Hypertensive Retinopathy and Stroke (Page 706)
Despite the fact that high blood pressure has been established as one of the most important risk factors for stroke, it still remains impossible to predict among people with a high blood pressure who will develop a stroke. A retinal examination provides a noninvasive window to assess the presence of end-organ damage in people with hypertension (hypertensive retinopathy). However, it remains unclear whether a simplified hypertensive retinopathy classification may provide additional information on stroke risk in subjects with hypertension.
In this issue of Hypertension, Ong et al present data from the Atherosclerosis Risk in Communities (ARIC) Study showing that, using a simplified hypertensive retinopathy classification, stroke risk was elevated in patients with hypertension and without diabetes mellitus, who had mild, moderate, and severe retinopathy during a mean follow-up period of 13 years. In addition, even in subjects who were on medication with good blood pressure control at the time of retinal examination, risk of cerebral infarction was doubled in patients with mild retinopathy and nearly tripled in patients with moderate to severe retinopathy. This suggests that blood pressure monitoring and medication compliance may not be sufficient for stroke prevention and that a simplified retinal examination using digital fundus photography may be of additional value in predicting stroke risk in patients with hypertension.
BPV and Mortality (Page 698)
It is well recognized that blood pressure (BP) is inherently variable, and this BP variability (BPV) arises from complex interactions between extrinsic environmental and behavioral factors and intrinsic cardiovascular regulatory mechanisms. There is convincing evidence that short-term BPV (obtained from multiple BP measurements during a 24-hour period) predicts end-organ damage and cardiovascular events. However, the question of whether long-term visit-to-visit BPV (which potentially reflects a more diverse set of influences than short-term 24-hour BPV) also independently predicts clinical outcomes has received more attention recently. In real-world practice, BP tends to be measured at varying intervals, and treatment titration and adherence differ among patients; consequently, the association between BPV and risk and its use in clinical practice are unclear. In this issue of Hypertension, Hastie et al show a clear association between visit-to-visit BPV in a large hypertension cohort with 14 522 subjects and ≈100 000 person-years of follow-up. They show for the first time that visit-to-visit BPV calculated during different time periods (1, 4, 5, 9 years) of the patients’ clinical course is a predictor of mortality, independent of long-term average BP. More interestingly, they show an incremental risk with increasing variability even in individuals whose BPs are well controlled. These data extend the current knowledge of BPV and add real-world support to the monitoring of BPV in clinical practice to facilitate risk reduction.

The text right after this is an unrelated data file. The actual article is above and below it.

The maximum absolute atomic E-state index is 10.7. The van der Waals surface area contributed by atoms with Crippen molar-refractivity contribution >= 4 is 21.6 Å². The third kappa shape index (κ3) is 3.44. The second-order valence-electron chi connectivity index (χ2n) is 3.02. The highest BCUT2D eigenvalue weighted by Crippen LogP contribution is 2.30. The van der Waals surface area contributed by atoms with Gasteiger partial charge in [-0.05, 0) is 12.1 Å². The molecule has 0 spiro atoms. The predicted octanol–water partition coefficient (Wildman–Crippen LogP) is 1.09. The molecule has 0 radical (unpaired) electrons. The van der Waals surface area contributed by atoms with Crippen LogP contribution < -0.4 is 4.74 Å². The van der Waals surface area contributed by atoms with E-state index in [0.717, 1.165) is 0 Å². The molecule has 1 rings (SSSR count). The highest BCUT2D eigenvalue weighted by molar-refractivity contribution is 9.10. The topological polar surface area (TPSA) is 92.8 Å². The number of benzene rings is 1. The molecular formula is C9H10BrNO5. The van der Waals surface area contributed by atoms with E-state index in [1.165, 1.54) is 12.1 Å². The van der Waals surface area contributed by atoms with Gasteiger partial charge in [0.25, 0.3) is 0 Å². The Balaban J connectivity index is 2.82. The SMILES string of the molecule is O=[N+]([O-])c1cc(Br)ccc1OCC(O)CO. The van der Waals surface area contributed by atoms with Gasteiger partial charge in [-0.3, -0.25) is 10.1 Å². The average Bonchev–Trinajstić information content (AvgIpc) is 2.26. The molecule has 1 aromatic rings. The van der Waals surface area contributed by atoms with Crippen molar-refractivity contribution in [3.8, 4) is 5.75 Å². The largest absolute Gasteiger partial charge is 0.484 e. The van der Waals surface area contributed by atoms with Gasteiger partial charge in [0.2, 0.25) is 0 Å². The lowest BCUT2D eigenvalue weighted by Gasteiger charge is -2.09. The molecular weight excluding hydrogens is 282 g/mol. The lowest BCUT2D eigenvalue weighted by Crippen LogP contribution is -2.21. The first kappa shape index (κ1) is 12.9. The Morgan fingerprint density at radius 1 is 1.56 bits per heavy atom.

Optimal Treatment in Resistant Hypertension (Page 691)
Approximately 30% of treated, uncontrolled patients with hypertension are prescribed ≥3 blood pressure (BP) medications. The term apparent treatment-resistant hypertension (aTRH) was selected as there are 4 groups of patients with aTRH.
Measurement artifacts, for example, office hypertension and inaccurate measurements; 30% to 50% of aTRH patients’ office resistance, documented by self or ambulatory BP monitoring, is associated with fewer cardiovascular events.
Suboptimal adherence affects 10% to 50% of patients.
Inadequate antihypertensive regimen. Patients can qualify for >1 of 1 to 3 medications.
True TRH was estimated in 30% to 50% of patients with aTRH.
Optimal regimens, defined as a diuretic and 2 other BP medication classes for uncontrolled aTRH and diuretic and 3 other classes for controlled aTRH with each medication at ≥50% of maximum recommended hypertension dose, were found in ≈50% of uncontrolled and 38% of controlled patients with aTRH. Implications of our report include the following:
More aTRH patients currently on suboptimal regimens that tolerate diuretics and ≥50% maximal doses could achieve control with an optimal 3 medication regimens.
More patients might attain control on a calcium channel blocker, renin–angiotensin system inhibitor, and diuretic. More controlled patients with aTRH received these 3 medications than uncontrolled patients with aTRH as recommended by NICE (National Institute for Health and Clinical Excellence) and ISHIB (International Society on Hypertension in Blacks).
Greater use of aldosterone antagonists and loop diuretics could improve BP control. Controlled patients with aTRH were more likely than uncontrolled patients with aTRH to receive aldosterone antagonists and loop diuretics.
Greater use of statins, lower low-density lipoprotein cholesterol, and single-pill antihypertensive medication combinations might improve BP control. These factors were independent predictors of BP control in patients with aTRH. Hypercholesterolemia is linked to more angiotensin receptors and greater pressor responses to angiotensin, which is improved with statin therapy. Single-pill combinations improve adherence and can improve BP control.
- © 2013 American Heart Association, Inc.